This is specifically required for the upper arm Yaw mechanism which needs to be small form factor but high power and relatively low speed. I have gone through about 50 iterations of this mechanism, each time having to wait hours whilst my parts print.

       Each time I change the design I also need to redesign how I am going to get position feedback, which is actually quite difficult to design in pre-emptively.

       The first three large iterations of this joint required angles of the motors that made the upper arm far too large and heavy when using printed cogs, which is why I begrudgingly turn to cables.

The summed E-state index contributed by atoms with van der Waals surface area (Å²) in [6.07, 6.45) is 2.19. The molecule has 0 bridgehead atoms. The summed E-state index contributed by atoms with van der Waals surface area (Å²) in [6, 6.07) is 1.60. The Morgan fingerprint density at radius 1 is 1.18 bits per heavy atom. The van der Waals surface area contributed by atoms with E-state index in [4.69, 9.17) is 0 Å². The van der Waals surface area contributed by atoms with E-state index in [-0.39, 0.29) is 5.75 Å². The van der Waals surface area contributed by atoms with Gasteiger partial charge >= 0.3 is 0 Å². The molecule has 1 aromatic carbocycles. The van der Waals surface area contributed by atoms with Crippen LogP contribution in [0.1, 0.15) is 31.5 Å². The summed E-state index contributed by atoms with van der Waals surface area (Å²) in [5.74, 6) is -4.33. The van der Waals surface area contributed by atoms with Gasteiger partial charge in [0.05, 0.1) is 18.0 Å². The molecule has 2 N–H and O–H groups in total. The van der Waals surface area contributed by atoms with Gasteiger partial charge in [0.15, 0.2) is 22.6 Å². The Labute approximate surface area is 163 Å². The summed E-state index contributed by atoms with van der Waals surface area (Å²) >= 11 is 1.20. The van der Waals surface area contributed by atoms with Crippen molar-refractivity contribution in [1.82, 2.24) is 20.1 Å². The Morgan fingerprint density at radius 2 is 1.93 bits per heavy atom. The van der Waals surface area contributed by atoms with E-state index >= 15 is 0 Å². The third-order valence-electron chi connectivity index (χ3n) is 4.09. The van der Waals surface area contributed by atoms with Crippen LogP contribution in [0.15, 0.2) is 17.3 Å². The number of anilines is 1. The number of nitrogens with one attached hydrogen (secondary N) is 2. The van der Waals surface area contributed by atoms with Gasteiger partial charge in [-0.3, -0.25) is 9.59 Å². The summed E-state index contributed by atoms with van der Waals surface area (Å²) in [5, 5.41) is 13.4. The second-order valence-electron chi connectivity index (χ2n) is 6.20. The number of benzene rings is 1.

I'm going to post here the final result. The skeleton. No drive motors as yet, or cables, but all the mechanisms are proven after painstaking testing. The test yaw I have here is surprisingly strong and uses heavy duty fishing line to transmit movement. The best part is that it almost looks like it could sit inside a persons arm. It also moves within a very similar set of angles, stopping very close to where our own arm yaw would stop in each direction. I can't wait to get the motors hooked up!!!


    I am going to now post a picture of what the first iteration of the upper arm yaw looked like next to the current version. You can't really see it from the angle but the first iteration at the bottom of the picture is 12cm wide and weighs a whole lot  more than the current version.